Scripts

2. Script Types

2.4 Protogothic Script

By the end of the eleventh century the roundness of the Caroline minuscule began to show an increasing degree of angularity. In the advent of the Gothic scripts, the twelfth century saw the development of a transitional style which bridged the gap between the earlier round and spacious forms of the Caroline style and the angular and compressed ones of the forthcoming Gothic scripts. By this time, Protogothic forms become oval whereas the first signs of lateral compression are perceived. Besides, the presence of feet in minims, the main characteristic of English Caroline minuscule, is extended to virtually every stroke possible in protogothic texts. The latter helps us understand the extent to which this style developed under the influence of English Caroline minuscule.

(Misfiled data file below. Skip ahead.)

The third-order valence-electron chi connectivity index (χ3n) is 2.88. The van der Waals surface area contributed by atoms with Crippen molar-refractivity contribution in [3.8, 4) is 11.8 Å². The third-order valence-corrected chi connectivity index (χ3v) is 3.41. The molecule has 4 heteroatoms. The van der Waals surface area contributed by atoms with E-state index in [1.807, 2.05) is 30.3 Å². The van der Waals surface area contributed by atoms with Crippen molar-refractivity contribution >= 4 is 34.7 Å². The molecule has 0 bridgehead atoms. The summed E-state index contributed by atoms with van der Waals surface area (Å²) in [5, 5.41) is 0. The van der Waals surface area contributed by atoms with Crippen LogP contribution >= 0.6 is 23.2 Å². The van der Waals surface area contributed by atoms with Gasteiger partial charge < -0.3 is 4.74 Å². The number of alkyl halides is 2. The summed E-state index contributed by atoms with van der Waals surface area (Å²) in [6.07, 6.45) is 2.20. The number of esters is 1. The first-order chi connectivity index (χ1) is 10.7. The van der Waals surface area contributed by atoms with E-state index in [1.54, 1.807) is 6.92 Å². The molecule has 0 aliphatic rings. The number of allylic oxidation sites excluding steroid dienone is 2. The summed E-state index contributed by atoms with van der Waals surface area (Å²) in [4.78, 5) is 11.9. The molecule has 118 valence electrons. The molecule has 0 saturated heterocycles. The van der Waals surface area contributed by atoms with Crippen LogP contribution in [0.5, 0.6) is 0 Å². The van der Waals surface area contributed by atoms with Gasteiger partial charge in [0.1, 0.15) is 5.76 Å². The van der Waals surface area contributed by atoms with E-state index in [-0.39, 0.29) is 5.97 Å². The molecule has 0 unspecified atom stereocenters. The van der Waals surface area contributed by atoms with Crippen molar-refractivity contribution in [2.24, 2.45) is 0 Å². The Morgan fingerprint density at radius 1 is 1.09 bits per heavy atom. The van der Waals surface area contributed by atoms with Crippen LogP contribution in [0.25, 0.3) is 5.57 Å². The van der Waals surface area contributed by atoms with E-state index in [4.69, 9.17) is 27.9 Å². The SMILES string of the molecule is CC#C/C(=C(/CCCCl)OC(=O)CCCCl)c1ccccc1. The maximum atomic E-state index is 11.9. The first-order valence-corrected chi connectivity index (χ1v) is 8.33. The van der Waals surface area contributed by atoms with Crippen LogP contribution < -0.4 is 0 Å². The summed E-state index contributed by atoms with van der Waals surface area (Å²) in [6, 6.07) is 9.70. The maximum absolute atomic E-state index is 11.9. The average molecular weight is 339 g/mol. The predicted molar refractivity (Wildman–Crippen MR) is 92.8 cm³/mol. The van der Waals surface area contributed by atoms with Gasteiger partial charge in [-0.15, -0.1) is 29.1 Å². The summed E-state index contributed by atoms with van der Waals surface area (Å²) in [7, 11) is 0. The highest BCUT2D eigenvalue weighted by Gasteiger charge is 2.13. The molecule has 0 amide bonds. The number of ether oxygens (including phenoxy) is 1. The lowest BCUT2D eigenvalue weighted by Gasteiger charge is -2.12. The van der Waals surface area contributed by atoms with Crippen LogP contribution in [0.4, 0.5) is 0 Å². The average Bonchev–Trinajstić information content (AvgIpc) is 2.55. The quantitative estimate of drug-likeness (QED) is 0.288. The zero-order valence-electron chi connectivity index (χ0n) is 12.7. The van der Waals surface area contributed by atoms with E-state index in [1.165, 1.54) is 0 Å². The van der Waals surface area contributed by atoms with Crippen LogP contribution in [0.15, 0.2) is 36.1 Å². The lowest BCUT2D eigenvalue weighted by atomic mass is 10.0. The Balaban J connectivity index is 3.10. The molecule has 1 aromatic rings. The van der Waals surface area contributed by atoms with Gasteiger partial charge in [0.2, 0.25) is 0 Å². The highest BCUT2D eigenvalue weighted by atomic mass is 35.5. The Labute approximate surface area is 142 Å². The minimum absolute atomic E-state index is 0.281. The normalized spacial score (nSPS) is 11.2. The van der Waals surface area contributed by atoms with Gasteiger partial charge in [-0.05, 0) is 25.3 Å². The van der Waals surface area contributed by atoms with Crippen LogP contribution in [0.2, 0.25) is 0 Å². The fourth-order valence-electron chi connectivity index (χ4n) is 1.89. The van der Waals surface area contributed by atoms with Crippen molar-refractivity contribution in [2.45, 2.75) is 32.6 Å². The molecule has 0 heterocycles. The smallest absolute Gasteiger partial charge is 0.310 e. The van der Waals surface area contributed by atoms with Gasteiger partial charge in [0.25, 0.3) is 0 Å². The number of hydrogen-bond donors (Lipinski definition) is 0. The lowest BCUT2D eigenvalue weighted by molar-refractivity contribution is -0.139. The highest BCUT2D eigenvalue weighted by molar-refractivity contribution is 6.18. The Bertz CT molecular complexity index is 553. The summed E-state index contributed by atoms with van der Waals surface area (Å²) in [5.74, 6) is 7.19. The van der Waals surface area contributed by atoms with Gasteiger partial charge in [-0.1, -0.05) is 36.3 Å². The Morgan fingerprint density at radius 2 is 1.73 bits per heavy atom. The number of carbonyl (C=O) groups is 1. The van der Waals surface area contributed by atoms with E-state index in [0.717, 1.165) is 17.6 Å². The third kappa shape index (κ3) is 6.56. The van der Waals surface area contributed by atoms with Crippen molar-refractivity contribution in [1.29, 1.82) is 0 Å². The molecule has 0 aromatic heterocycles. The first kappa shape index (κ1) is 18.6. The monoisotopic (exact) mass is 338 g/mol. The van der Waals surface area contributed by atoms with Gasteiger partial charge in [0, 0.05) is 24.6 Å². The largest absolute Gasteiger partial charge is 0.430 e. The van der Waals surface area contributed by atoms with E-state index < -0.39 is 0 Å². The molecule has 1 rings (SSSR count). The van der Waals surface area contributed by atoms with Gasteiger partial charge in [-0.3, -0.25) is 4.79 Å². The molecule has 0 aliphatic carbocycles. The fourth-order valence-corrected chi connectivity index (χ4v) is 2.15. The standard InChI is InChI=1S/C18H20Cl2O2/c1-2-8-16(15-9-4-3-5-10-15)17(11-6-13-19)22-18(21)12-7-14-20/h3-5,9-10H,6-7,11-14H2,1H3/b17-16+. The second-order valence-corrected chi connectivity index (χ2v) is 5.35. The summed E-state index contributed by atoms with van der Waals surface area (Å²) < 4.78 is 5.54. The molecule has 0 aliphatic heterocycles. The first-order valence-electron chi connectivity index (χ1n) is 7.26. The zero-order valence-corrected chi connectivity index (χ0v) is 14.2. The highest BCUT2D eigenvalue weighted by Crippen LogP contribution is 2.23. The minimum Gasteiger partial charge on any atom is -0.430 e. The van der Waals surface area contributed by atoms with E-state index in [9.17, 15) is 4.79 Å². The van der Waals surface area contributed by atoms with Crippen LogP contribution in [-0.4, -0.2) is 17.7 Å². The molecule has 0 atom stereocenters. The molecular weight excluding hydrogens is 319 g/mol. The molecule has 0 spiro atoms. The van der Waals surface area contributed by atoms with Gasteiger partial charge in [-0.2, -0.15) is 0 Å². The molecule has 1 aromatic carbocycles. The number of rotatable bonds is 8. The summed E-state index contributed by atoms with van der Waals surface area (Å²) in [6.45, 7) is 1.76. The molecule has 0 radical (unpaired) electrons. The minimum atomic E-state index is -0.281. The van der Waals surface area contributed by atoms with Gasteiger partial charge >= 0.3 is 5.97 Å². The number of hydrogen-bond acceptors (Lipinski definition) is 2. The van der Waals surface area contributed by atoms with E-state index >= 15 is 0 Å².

Here is Dr Erik Kwakkel (Leiden University) discussing some of the developments that Caroline minuscule underwent during the Protogothic period.

As with preceding styles, Protogothic minuscule was used both in books (bookhand) and documents (documentary hand). However, during the second half of the twelfth century, the latter appears to show a number of distinctive features including linked minims and occasional looped ascenders and descenders (see example below). These come to reflect, amongst other things, the increase in administrative production (especially in the royal chancery) and, therefore, the need for quicker forms.

 

Bookscript

Here is an example of a Protogothic bookhand found in an English bible from the early 13th century (London, Senate House Library, MS 785).

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Documentary

This confirmation to Battle Abbey (Sussex) from the mid twelfth century shows a documentary style of Protogothic minuscule (London, Senate House Library, I, 28, 1).

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Transcription practice

Click here to do some transcription from London, Senate House Library, MS 639 (opens in a new window).